It is believed that Myraplast Staufen provided the PVC used by Schering in the Anovlar® blister. There is one example of Myraplast Staufen material used in a pharmaceutical blister at the Zurich University of the Arts – Museum of Design which can be seen by clicking here. It is a Ciba product, Noracyclin, and Myraplast is listed as the producer (”Herstellerin”).
In the early years of rigid PVC (uPVC) film in the US market, producers faced a major formulation challenge: heat stabilizers. At the 1961 Packaging Show, Nixon-Baldwin introduced Vynex, a uPVC calendered sheet. Tenneco acquired the Nixon-Baldwin operations and launched Mirrex 1025 MCFD (Mirrex Calendered Food & Drug).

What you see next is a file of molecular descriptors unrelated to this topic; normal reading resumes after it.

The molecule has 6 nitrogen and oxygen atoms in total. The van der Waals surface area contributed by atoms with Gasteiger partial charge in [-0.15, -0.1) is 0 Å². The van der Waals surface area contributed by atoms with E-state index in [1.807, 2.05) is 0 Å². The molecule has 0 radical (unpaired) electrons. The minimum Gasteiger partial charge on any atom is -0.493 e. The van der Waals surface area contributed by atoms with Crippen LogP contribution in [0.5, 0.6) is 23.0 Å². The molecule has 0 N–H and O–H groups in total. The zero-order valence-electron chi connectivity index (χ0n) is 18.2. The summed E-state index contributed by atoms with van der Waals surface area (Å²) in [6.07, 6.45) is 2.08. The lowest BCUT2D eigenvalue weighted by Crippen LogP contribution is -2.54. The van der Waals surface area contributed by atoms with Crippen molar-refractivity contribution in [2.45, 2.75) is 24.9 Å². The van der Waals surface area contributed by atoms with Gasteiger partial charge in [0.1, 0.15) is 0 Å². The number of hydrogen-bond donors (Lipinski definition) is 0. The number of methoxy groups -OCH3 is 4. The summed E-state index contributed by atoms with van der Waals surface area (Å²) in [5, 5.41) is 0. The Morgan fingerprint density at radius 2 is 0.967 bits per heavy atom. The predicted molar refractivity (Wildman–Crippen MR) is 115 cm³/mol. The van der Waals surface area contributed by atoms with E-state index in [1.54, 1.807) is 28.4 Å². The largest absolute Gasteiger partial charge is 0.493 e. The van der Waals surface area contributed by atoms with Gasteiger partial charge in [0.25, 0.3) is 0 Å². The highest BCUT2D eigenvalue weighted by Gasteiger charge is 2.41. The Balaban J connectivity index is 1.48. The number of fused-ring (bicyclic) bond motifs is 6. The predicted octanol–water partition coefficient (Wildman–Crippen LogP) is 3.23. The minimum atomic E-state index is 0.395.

Tenneco’s 1025 MCFD formulation used a calcium zinc stabilizing system that complied with FDA concerns about metal stabilizers used in materials for food contact. Demand for uPVC products grew, as food companies like American Can, Oscar Mayer and Kraft Foods introduced new containers to the US market. When SHPC announced that they would no longer make the US – 2000 product available, Tenneco moved ahead aggressively in the pharmaceutical marketplace. The Drug Master file was in place. A concerted effort was made with calls on the major pharmaceutical houses and working with the contract packagers (PACO, Sharp, Packaging Coordinators, Anderson Packaging, Sauter etc.) to get the packages in for testing so that the individual products could be included in existing and new NDA’s. Tom Ambrosio (from Schering-Plough) recommended Mirrex 1025 as a viable alternative to the SHPC product for new NDAs. The rest is history.